Climate Change Impact on Individuals with Disabilities
Individuals with disabilities often are overlooked in the conversation about climate change, extreme disasters, and emergency solutions. Since disabilities can differ, individuals with disabilities can be hard to serve, but as climate change becomes an increasing problem, societies and government bodies need to consider these individuals as well.
As a rule, people with disabilities are often at higher rates of social risk factors such as their economic status, unemployment, and education levels. Lower education levels and lower incomes place individuals with disabilities in a difficult position to provide for themselves and respond to emergency situations.
While governments are becoming aware of the social and economic factors that affect areas hit by natural disasters, communities are realizing that the changing climate is affecting livelihoods day-to-day, and not just when disaster strikes. Climate change is beginning to cause sunny day flooding, forest fires, droughts, and heavy precipitation.
As climate change increases, the disabled population needs to be considered in climate change responses, solutions, and emergencies.
“There's very little research on the topic,” said Aleksandra Kosanic, a geography researcher at the University of Konstanz who has cerebral palsy. “The disabled population needs to be considered and taken into this conversation around climate change and climate change risks.”
Disabilities influence approximately 1 in 5 people within the United States. The percentage of people impacted above the age of 65 is almost half while only about 17% of Americans between ages 21 and 64. With disabilities influencing so many of our older loved ones, it’s important that plans are in place to help as severe weather patterns increase due to climate change.
Unrelated to climate change but definitely influencing global warming is the 2020 pandemic of COVID-19. This pandemic emergency has resulted in government bodies seeking ways to mitigate risk for their populations, including individuals with disabilities. This global emergency has hit the economy and society in life-changing ways.
One country that’s seeking to use the pandemic as momentum to alter their system is South Africa, where President Cyril Ramaphosa wants to build an inclusive new economy that serves the 7.5% of the population with disabilities. The new global reality reflects starker poverty lines, and within this economic insanity, the rights of people with disabilities could be so easily overlooked.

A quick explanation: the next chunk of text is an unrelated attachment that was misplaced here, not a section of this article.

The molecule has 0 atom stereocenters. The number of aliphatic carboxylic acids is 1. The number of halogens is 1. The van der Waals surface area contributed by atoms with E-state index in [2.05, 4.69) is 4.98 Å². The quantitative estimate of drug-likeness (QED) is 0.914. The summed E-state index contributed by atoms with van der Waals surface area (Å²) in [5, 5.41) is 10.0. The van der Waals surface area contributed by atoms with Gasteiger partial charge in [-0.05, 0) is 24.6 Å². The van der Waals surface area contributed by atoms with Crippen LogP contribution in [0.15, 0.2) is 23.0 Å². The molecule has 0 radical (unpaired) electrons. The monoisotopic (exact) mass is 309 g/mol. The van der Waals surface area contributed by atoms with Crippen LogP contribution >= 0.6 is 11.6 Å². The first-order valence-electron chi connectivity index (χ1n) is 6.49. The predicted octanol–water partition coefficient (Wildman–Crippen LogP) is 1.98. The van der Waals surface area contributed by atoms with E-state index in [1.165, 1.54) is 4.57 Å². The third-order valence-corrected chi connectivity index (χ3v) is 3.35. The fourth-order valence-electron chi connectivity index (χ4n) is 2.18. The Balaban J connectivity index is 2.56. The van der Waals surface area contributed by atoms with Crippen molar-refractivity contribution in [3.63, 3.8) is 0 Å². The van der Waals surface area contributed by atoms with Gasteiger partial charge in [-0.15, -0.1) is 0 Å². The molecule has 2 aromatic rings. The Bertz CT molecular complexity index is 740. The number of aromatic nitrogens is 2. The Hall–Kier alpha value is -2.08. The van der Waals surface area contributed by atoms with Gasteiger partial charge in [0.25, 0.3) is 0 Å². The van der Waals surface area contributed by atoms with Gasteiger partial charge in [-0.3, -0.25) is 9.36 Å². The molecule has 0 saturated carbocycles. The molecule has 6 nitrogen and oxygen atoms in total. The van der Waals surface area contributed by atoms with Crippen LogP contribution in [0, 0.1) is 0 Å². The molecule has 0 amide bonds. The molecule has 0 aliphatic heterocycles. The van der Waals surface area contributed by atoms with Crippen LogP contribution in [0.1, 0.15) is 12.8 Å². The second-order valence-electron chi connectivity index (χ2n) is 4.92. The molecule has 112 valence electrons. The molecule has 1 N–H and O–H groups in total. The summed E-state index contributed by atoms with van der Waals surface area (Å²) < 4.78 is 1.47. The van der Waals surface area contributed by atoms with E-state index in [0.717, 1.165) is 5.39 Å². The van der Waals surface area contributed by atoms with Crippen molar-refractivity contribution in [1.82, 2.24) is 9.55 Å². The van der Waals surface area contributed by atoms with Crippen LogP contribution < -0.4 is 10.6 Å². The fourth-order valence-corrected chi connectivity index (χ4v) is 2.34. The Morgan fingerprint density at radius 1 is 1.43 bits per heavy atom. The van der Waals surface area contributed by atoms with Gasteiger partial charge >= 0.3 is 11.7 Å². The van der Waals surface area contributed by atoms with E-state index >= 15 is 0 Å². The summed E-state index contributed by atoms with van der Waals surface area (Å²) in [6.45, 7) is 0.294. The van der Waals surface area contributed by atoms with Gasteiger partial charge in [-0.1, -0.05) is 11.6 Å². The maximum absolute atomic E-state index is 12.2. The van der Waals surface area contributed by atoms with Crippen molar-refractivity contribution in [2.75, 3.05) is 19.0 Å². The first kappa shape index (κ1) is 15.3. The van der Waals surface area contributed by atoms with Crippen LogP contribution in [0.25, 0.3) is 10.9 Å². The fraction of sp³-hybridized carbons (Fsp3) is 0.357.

“The majority of persons with disabilities are part of our vulnerable population as a result of chronic poverty and living in rural communities, especially those with spinal cord injuries and psycho-social disabilities. So, an active, engaged and coordinated response that is disability inclusive is needed now and in the long term,” said Professor Theresa Lorenzo of the University of Cape Town’s (UCT) Division of Disability Studies and co-lead of Inclusive Practices Africa (IPA), a new UCT research grouping.
Other countries should take note of this opportunity to foster disability inclusion. And for South Africa, this means developing systems that will generate changes now and in the longer term, past the COVID-19 pandemic. An obvious place to start and continue is in education, specifically programs that feature business development and skill transfer.
Another element is social protection. Studies revealed that social grants in South Africa had not only been used to relieve hunger and provide assistive devices but that it had also been used to start small businesses by individuals with disabilities. While this is a great step, environments also play into economic opportunities since rural communities don’t have the same level of opportunities or assistance.
Community and family participation is crucial in helping care for individuals with disabilities, ensuring that these individuals are connected to the resources, opportunities, and training available to them. When men and women with disabilities are supported by their families and communities, they are much more likely to be successful in their training opportunities. Everyone benefits from understanding disability discrimination and education.
Climate change and global emergencies such as COVID-19 alter the world we know, but these events disproportionately impact disabled populations. And it’s vital that our countries, governments, and communities take steps to care for every part of our society, including individuals with disabilities.
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